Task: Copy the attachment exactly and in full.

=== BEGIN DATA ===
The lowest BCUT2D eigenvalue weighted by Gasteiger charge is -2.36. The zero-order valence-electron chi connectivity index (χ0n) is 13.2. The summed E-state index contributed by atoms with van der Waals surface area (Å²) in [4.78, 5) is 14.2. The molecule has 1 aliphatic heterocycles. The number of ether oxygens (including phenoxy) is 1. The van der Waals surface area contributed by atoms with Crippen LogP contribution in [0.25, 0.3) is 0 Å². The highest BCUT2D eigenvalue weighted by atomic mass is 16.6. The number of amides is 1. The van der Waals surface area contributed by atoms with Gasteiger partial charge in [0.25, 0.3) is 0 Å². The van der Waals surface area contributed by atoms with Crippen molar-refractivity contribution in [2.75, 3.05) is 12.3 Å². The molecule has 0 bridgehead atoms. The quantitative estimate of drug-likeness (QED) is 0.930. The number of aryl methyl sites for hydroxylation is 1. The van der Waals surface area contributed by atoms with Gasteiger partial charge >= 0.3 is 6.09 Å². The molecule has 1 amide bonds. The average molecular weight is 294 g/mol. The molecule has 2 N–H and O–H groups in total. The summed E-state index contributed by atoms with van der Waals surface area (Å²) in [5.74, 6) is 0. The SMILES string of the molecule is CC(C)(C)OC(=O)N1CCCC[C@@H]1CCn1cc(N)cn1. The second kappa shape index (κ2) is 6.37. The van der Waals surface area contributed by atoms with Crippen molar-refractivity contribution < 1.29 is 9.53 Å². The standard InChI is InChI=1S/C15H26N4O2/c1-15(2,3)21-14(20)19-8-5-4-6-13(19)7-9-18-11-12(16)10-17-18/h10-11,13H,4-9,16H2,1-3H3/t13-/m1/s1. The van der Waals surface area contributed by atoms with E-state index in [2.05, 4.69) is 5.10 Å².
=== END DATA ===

The lowest BCUT2D eigenvalue weighted by Gasteiger charge is -2.36. The zero-order valence-electron chi connectivity index (χ0n) is 13.2. The summed E-state index contributed by atoms with van der Waals surface area (Å²) in [4.78, 5) is 14.2. The molecule has 1 aliphatic heterocycles. The number of ether oxygens (including phenoxy) is 1. The van der Waals surface area contributed by atoms with Crippen LogP contribution in [0.25, 0.3) is 0 Å². The highest BCUT2D eigenvalue weighted by atomic mass is 16.6. The number of amides is 1. The van der Waals surface area contributed by atoms with Gasteiger partial charge in [0.25, 0.3) is 0 Å². The van der Waals surface area contributed by atoms with Crippen molar-refractivity contribution in [2.75, 3.05) is 12.3 Å². The molecule has 0 bridgehead atoms. The quantitative estimate of drug-likeness (QED) is 0.930. The number of aryl methyl sites for hydroxylation is 1. The van der Waals surface area contributed by atoms with Gasteiger partial charge >= 0.3 is 6.09 Å². The molecule has 1 amide bonds. The average molecular weight is 294 g/mol. The molecule has 2 N–H and O–H groups in total. The summed E-state index contributed by atoms with van der Waals surface area (Å²) in [5.74, 6) is 0. The SMILES string of the molecule is CC(C)(C)OC(=O)N1CCCC[C@@H]1CCn1cc(N)cn1. The second kappa shape index (κ2) is 6.37. The van der Waals surface area contributed by atoms with Crippen molar-refractivity contribution < 1.29 is 9.53 Å². The standard InChI is InChI=1S/C15H26N4O2/c1-15(2,3)21-14(20)19-8-5-4-6-13(19)7-9-18-11-12(16)10-17-18/h10-11,13H,4-9,16H2,1-3H3/t13-/m1/s1. The van der Waals surface area contributed by atoms with E-state index in [2.05, 4.69) is 5.10 Å².